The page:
Willing and able, even after 20 years

Alberta singer-songwriter Wil feels as confident as ever touring his fourth disc

Wil practically owns the streets of his hometown, Calgary. Shaun Robinson

Wil Mimnaugh cut his teeth like most artists - or maybe unlike most artists. The native Albertan began his professional music career playing bar shows five nights a week in Calgary. This was in 1992, before he began writing his own songs.

“I didn’t play the music bars needed me to play,” Mimnaugh, 41, says over the phone from the road. “Radiohead did Creep and I was like ‘I’m going to do that.’ I didn’t really care what it was, I just tried it.”

During this time Wil grew as a confident artist - one with inspiring musicianship and intelligent lyrics. The process was a very pragmatic one though.

“I slowly covered less while writing more and had the confidence to believe in my songs,” he says. “Everyone pops that cherry at one point when you’re an artist.”

Even with the newfound confidence, it took Wil a prolonged period to start recording his songs. His first release, Both Hands didn’t hit shelves until 2001.

“I remember in the early days, my manager and friend Dan (McManus) saying, ‘Write a record’ and I’m like ‘Fuck that, do you have any idea what that takes?’” he laughs. 

Heart of Mine is Wil’s fourth release, and his strongest effort to date. Recorded with the help of his drummer/engineer Jason Cook at Infiniti Studios in Victoria, the 13-day recording process was void of over-analysis and over-production.

The final result is what Lethbridge Alberta Beat editor Richard Amery calls “a solid, upbeat effort that goes down smooth.”

The album won’t be released through a major record label like some of Wil’s other releases.

Having spent some time on a major label, Wil has an enlightening perspective on the subject.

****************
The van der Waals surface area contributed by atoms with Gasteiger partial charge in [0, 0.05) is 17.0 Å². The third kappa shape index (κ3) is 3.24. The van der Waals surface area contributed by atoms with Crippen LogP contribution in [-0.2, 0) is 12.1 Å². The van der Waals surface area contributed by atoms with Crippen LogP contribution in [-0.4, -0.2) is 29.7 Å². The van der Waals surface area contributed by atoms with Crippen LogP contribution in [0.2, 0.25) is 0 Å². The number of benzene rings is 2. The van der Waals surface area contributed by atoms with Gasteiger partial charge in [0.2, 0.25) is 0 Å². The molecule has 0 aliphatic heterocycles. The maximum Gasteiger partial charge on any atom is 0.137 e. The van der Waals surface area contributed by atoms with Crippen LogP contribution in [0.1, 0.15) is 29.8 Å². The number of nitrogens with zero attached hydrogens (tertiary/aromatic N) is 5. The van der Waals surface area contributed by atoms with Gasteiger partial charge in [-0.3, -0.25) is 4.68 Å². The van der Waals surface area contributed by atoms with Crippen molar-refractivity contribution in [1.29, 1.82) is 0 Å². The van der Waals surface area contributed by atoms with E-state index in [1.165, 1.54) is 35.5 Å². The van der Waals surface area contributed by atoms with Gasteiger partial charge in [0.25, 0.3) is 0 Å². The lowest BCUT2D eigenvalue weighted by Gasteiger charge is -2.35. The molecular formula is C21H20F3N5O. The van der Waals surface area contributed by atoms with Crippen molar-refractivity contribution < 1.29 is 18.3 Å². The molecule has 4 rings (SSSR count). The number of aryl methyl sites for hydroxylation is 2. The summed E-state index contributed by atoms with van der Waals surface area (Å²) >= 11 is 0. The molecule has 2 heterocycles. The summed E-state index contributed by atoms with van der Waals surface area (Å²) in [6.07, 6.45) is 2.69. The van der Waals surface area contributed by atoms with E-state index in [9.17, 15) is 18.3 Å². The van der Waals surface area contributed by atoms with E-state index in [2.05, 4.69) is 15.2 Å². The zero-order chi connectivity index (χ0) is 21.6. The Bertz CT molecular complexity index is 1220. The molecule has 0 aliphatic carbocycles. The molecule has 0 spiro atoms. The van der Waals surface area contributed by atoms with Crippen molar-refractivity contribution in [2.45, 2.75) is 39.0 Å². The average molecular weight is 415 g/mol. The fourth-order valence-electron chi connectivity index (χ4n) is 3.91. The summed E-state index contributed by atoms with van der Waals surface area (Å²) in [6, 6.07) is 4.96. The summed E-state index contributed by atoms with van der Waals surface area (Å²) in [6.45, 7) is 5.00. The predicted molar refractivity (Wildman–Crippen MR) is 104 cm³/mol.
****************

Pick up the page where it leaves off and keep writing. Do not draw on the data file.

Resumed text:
“There were a handful of people there that I can call my friends,” he says. “I can say they cared about my best interests.”

Wil doesn’t make a distinction between indie labels and major labels because he realizes they are both trying to accomplish the same thing, but in different ways.

“There are a lot of horrific stories about labels, there are also a lot of horrific stories about how your best friend borrowed money then slept with your wife,” he says. “There are douche bags at any level, but there are also people who have your back at every level.”

This is an exciting time for Wil because he is using music for different mediums. He was a part of Travel Alberta’s latest campaign and does other work for commercials.

Other than being a musician, Wil also works as a mechanic at a local bike shop.

“If I put up my music up against everything that was thrown my way I would lose focus,” he says. “I get away from being a musician so I can come back and be better at it.”

Published in Volume 66, Number 13 of The Uniter (November 23, 2011)

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